Silverfish

Silverfish Control DinningtonThe silverfish belongs to a family of insects which have probably been in existence for around 300 million years. The silverfish, like certain other insects, has remained unchanged for many thousands of years. It is more than likely that some form of this insect was present when dinosaurs roamed the earth, and their presence is still with us today. This insect is widely distributed and found in just about every location.

Description

Silverfish are wingless and are shining grey in colour, they are torpedo shaped with long antennae. Three long bristles at the end of the abdomen make them easy to identify. The Silverfish which is closely related to a similar insect called the 'firebrat' is normally about 10mm in length. In warmer climates it may be found out in the open, but in Britain they are associated with human habitations. Silverfish prefer dark, moist warm conditions and are sometimes found in bathrooms and kitchens and areas of high humidity. They thrive on the tiniest scraps of food, preferring starchy foods such as bread and flour.

Life cycle

The female lays her eggs in batches of about one hundred eggs, and deposits them in cracks and crevices. These are oval in shape and are about 1 mm in size, initially white and smooth but later turning brown. Unlike many other insects silverfish continue to moult throughout their life, thus regenerating organs such as legs which have been accidentally lost. The eggs on average take a month to hatch, in order for this to occur a certain amount of humidity needs to be present. The young take around three months to develop into adults. The adult Silverfish can live for up to four years if conditions are favourable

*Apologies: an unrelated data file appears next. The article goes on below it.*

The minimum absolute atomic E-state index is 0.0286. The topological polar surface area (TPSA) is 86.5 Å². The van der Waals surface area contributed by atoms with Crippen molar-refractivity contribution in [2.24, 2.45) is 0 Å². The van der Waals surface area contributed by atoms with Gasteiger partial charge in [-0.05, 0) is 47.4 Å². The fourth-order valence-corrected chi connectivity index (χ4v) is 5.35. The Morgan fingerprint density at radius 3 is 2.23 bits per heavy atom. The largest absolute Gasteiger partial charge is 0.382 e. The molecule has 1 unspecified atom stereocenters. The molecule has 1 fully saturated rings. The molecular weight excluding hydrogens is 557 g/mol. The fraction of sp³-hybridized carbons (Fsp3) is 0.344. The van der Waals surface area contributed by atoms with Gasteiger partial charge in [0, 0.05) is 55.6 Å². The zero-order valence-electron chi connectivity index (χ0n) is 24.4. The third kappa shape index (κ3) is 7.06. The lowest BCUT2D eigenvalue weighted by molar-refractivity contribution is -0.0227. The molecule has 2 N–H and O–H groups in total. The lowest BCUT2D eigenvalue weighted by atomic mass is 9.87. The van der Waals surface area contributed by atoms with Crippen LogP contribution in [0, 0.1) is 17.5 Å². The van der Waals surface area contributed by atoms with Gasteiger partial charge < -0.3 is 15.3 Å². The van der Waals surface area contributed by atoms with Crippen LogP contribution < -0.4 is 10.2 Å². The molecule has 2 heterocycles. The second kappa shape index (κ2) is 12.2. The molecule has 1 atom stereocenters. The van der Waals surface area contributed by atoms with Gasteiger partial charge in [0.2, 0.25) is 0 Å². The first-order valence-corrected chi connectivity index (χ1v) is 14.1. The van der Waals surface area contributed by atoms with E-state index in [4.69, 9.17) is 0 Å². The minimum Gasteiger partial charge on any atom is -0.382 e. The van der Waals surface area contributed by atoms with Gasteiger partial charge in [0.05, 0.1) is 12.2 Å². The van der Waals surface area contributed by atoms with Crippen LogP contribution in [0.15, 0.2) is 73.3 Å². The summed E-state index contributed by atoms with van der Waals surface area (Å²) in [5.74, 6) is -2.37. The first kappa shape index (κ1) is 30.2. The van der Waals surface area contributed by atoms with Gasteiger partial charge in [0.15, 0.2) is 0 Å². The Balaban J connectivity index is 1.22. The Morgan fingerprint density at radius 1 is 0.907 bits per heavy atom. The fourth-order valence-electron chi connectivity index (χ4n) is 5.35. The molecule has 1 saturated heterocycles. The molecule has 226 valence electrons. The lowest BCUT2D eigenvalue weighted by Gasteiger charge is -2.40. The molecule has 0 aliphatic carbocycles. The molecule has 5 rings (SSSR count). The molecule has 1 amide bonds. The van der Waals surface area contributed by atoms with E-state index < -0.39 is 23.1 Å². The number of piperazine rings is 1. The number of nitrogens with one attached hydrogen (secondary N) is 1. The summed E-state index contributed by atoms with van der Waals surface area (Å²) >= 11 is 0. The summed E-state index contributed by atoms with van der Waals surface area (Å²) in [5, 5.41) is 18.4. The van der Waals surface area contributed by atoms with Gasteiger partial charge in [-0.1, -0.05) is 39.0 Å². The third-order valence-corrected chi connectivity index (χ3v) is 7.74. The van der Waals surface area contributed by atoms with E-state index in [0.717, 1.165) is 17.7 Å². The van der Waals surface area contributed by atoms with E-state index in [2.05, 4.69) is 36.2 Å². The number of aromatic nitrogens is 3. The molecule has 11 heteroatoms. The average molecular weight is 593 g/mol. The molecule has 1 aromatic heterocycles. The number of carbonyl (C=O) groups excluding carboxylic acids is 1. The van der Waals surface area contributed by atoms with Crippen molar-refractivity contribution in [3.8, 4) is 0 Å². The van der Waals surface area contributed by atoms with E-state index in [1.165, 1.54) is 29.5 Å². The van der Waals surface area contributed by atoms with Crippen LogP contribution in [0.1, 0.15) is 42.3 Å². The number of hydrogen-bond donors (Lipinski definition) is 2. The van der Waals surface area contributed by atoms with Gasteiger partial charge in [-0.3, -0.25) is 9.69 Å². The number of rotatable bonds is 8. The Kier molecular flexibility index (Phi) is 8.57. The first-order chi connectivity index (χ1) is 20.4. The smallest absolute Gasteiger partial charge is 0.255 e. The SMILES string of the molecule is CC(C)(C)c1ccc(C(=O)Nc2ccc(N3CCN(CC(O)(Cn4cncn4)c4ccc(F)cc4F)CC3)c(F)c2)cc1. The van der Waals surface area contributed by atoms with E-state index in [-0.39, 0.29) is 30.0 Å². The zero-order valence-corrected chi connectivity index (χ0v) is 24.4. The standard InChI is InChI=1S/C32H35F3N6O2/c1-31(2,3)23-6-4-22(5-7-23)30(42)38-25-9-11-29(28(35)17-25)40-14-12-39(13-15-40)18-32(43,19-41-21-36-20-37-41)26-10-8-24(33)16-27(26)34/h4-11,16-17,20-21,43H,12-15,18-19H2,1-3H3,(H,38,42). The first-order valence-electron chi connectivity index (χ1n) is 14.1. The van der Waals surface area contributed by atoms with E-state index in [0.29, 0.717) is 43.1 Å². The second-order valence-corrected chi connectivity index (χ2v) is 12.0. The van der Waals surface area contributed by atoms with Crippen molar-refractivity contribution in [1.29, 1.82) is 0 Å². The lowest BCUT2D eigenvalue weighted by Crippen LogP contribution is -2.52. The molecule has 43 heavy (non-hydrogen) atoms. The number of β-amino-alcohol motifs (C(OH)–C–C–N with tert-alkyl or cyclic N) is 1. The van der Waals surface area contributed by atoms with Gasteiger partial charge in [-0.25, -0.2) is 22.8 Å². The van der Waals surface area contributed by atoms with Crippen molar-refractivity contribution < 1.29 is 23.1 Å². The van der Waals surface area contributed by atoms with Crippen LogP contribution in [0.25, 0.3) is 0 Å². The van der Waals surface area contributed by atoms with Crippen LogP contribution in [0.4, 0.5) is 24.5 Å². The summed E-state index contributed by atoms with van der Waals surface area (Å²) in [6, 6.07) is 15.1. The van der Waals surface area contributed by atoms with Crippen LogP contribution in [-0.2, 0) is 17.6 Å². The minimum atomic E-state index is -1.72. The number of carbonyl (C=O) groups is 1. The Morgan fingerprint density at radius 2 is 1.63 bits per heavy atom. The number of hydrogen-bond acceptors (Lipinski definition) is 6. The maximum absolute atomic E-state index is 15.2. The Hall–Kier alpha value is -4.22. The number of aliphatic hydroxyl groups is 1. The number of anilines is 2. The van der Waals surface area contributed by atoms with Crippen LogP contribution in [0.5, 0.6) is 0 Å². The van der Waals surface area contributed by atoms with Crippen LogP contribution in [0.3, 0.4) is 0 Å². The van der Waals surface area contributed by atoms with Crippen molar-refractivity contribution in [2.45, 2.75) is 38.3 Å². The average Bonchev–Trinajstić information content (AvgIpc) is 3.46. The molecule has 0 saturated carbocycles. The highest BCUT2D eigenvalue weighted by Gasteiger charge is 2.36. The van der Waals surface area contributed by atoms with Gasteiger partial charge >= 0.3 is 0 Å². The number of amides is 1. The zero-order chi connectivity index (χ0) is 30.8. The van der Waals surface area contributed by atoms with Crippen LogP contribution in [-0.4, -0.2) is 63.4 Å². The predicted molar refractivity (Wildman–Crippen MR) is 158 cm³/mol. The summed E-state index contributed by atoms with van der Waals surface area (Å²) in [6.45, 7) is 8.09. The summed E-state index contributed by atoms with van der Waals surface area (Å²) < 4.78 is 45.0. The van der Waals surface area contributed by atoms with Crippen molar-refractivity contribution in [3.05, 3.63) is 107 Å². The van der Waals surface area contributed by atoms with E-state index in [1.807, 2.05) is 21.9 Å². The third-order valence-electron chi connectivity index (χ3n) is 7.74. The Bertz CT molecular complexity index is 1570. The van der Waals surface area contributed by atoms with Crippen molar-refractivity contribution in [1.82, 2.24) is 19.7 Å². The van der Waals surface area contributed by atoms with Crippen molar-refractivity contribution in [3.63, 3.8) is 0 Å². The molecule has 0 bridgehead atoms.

• Eggs are laid in batches of about one hundred eggs in cracks and crevices.
  • These are oval in shape and are about 1mm in size - white and smooth.
  • Eggs take an average of one month to hatch in humid conditions.
  • The young nymphs take about three months to develop into adults.
  • They continue to molt throughout their life, regenerating lost legs etc.
  • Silverfish can live for up to four years if conditions are favourable.

Reason for control

Silverfish cause little real damage, they feed on carbohydrate substances and starch and therefore can digest cellulose. They will normally thrive on such things as wallpaper paste where it has become damp, or the seams of old books, though they also enjoy a little protein from scraps of meat and any dead insects they may come across. On occasions they have been known to do limited damage to book bindings, old stamp collections and to bite holes in linen and cotton items, but on the whole are generally a pleasant insect.

Control measures

Silverfish can sometimes prove to be a difficult insect to eradicate completely, especially in older properties where they may have been present for many years. Damp and run down conditions make a good breeding ground for these insects. Because they are occasionally localised to a particular area it is worth exploring their habitats to see if you if can make conditions less favourable. A general insect killer aerosol spray may prove useful to have around provided it is used in accordance with directions given; these can be obtained from most D.I.Y. outlets. Food establishments should seek professional help where insects are present.

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